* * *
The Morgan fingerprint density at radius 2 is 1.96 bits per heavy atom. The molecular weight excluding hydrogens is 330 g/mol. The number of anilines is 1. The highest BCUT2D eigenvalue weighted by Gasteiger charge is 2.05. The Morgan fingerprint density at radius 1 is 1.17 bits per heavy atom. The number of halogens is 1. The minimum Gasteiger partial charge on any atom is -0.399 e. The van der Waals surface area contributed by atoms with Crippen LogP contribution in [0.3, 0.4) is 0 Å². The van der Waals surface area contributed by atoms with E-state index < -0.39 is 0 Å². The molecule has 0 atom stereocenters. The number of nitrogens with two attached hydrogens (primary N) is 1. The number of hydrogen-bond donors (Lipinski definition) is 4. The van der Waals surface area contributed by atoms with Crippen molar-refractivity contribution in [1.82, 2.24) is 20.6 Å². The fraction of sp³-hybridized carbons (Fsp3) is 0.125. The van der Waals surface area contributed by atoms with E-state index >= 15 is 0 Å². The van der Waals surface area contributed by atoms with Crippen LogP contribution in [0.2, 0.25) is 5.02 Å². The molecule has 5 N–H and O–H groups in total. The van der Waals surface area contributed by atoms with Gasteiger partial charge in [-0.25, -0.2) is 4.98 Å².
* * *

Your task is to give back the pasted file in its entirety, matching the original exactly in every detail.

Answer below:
The Morgan fingerprint density at radius 2 is 1.96 bits per heavy atom. The molecular weight excluding hydrogens is 330 g/mol. The number of anilines is 1. The highest BCUT2D eigenvalue weighted by Gasteiger charge is 2.05. The Morgan fingerprint density at radius 1 is 1.17 bits per heavy atom. The number of halogens is 1. The minimum Gasteiger partial charge on any atom is -0.399 e. The van der Waals surface area contributed by atoms with Crippen LogP contribution in [0.3, 0.4) is 0 Å². The van der Waals surface area contributed by atoms with E-state index < -0.39 is 0 Å². The molecule has 0 atom stereocenters. The number of nitrogens with two attached hydrogens (primary N) is 1. The number of hydrogen-bond donors (Lipinski definition) is 4. The van der Waals surface area contributed by atoms with Crippen molar-refractivity contribution in [1.82, 2.24) is 20.6 Å². The fraction of sp³-hybridized carbons (Fsp3) is 0.125. The van der Waals surface area contributed by atoms with E-state index >= 15 is 0 Å². The van der Waals surface area contributed by atoms with Crippen LogP contribution in [0.2, 0.25) is 5.02 Å². The molecule has 5 N–H and O–H groups in total. The van der Waals surface area contributed by atoms with Gasteiger partial charge in [-0.25, -0.2) is 4.98 Å².